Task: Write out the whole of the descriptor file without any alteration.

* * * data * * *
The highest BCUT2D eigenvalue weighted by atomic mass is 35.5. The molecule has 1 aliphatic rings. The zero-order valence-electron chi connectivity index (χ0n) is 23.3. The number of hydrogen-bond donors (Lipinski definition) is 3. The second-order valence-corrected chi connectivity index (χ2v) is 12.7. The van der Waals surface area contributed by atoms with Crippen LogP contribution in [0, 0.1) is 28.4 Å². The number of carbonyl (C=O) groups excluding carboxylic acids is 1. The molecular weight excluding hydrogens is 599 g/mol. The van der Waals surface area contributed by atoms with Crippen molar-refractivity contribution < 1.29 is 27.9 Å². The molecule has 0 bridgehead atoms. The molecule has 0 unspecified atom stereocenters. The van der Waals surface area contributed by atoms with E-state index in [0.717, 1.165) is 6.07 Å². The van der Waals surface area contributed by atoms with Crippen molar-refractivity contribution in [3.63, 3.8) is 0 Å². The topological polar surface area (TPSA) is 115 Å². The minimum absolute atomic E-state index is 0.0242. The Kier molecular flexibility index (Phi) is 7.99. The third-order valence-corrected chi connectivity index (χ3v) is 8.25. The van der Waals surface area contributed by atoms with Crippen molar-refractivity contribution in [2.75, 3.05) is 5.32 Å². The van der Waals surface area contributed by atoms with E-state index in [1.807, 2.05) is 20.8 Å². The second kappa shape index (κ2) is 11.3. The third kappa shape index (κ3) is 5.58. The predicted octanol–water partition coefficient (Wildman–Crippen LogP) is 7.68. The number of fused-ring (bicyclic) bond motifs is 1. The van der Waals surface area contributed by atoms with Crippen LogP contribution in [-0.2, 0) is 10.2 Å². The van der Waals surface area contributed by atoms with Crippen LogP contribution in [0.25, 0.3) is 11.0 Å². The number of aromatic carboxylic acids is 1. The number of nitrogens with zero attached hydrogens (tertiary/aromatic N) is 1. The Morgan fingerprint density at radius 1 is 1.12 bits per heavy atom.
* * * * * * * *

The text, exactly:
The highest BCUT2D eigenvalue weighted by atomic mass is 35.5. The molecule has 1 aliphatic rings. The zero-order valence-electron chi connectivity index (χ0n) is 23.3. The number of hydrogen-bond donors (Lipinski definition) is 3. The second-order valence-corrected chi connectivity index (χ2v) is 12.7. The van der Waals surface area contributed by atoms with Crippen LogP contribution in [0, 0.1) is 28.4 Å². The number of carbonyl (C=O) groups excluding carboxylic acids is 1. The molecular weight excluding hydrogens is 599 g/mol. The van der Waals surface area contributed by atoms with Crippen molar-refractivity contribution < 1.29 is 27.9 Å². The molecule has 0 bridgehead atoms. The molecule has 0 unspecified atom stereocenters. The van der Waals surface area contributed by atoms with E-state index in [0.717, 1.165) is 6.07 Å². The van der Waals surface area contributed by atoms with Crippen molar-refractivity contribution in [3.63, 3.8) is 0 Å². The topological polar surface area (TPSA) is 115 Å². The minimum absolute atomic E-state index is 0.0242. The Kier molecular flexibility index (Phi) is 7.99. The third-order valence-corrected chi connectivity index (χ3v) is 8.25. The van der Waals surface area contributed by atoms with Crippen molar-refractivity contribution in [2.75, 3.05) is 5.32 Å². The van der Waals surface area contributed by atoms with E-state index in [1.807, 2.05) is 20.8 Å². The second kappa shape index (κ2) is 11.3. The third kappa shape index (κ3) is 5.58. The predicted octanol–water partition coefficient (Wildman–Crippen LogP) is 7.68. The number of fused-ring (bicyclic) bond motifs is 1. The van der Waals surface area contributed by atoms with Crippen LogP contribution in [-0.2, 0) is 10.2 Å². The van der Waals surface area contributed by atoms with Crippen LogP contribution in [0.25, 0.3) is 11.0 Å². The number of aromatic carboxylic acids is 1. The number of nitrogens with zero attached hydrogens (tertiary/aromatic N) is 1. The Morgan fingerprint density at radius 1 is 1.12 bits per heavy atom.